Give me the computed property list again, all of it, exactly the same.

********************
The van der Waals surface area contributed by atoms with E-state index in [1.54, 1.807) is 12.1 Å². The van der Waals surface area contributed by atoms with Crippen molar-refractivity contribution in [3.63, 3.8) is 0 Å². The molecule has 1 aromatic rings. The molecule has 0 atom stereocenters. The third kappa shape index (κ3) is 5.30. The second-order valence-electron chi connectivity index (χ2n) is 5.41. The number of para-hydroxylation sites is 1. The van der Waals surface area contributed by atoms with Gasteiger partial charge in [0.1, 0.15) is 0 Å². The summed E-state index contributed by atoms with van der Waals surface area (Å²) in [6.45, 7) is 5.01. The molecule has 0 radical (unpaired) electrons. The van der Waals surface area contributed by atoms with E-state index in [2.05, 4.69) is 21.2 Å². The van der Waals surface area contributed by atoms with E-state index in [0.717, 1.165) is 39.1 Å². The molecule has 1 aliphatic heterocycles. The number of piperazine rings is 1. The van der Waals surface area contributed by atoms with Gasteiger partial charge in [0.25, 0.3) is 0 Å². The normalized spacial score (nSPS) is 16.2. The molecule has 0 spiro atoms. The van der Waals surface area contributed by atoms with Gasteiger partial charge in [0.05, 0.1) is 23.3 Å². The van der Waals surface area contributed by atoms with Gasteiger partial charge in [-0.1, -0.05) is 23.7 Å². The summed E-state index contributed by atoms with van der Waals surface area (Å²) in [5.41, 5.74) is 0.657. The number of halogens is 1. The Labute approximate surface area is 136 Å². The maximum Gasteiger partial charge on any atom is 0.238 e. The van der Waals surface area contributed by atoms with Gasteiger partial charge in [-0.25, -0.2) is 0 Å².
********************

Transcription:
The van der Waals surface area contributed by atoms with E-state index in [1.54, 1.807) is 12.1 Å². The van der Waals surface area contributed by atoms with Crippen molar-refractivity contribution in [3.63, 3.8) is 0 Å². The molecule has 1 aromatic rings. The molecule has 0 atom stereocenters. The third kappa shape index (κ3) is 5.30. The second-order valence-electron chi connectivity index (χ2n) is 5.41. The number of para-hydroxylation sites is 1. The van der Waals surface area contributed by atoms with Gasteiger partial charge in [0.1, 0.15) is 0 Å². The summed E-state index contributed by atoms with van der Waals surface area (Å²) in [6.45, 7) is 5.01. The molecule has 0 radical (unpaired) electrons. The van der Waals surface area contributed by atoms with E-state index in [2.05, 4.69) is 21.2 Å². The van der Waals surface area contributed by atoms with E-state index in [0.717, 1.165) is 39.1 Å². The molecule has 1 aliphatic heterocycles. The number of piperazine rings is 1. The van der Waals surface area contributed by atoms with Gasteiger partial charge in [0.25, 0.3) is 0 Å². The normalized spacial score (nSPS) is 16.2. The molecule has 0 spiro atoms. The van der Waals surface area contributed by atoms with Gasteiger partial charge in [0.05, 0.1) is 23.3 Å². The van der Waals surface area contributed by atoms with Gasteiger partial charge in [-0.1, -0.05) is 23.7 Å². The summed E-state index contributed by atoms with van der Waals surface area (Å²) in [5.41, 5.74) is 0.657. The number of halogens is 1. The Labute approximate surface area is 136 Å². The maximum Gasteiger partial charge on any atom is 0.238 e. The van der Waals surface area contributed by atoms with Gasteiger partial charge in [-0.25, -0.2) is 0 Å².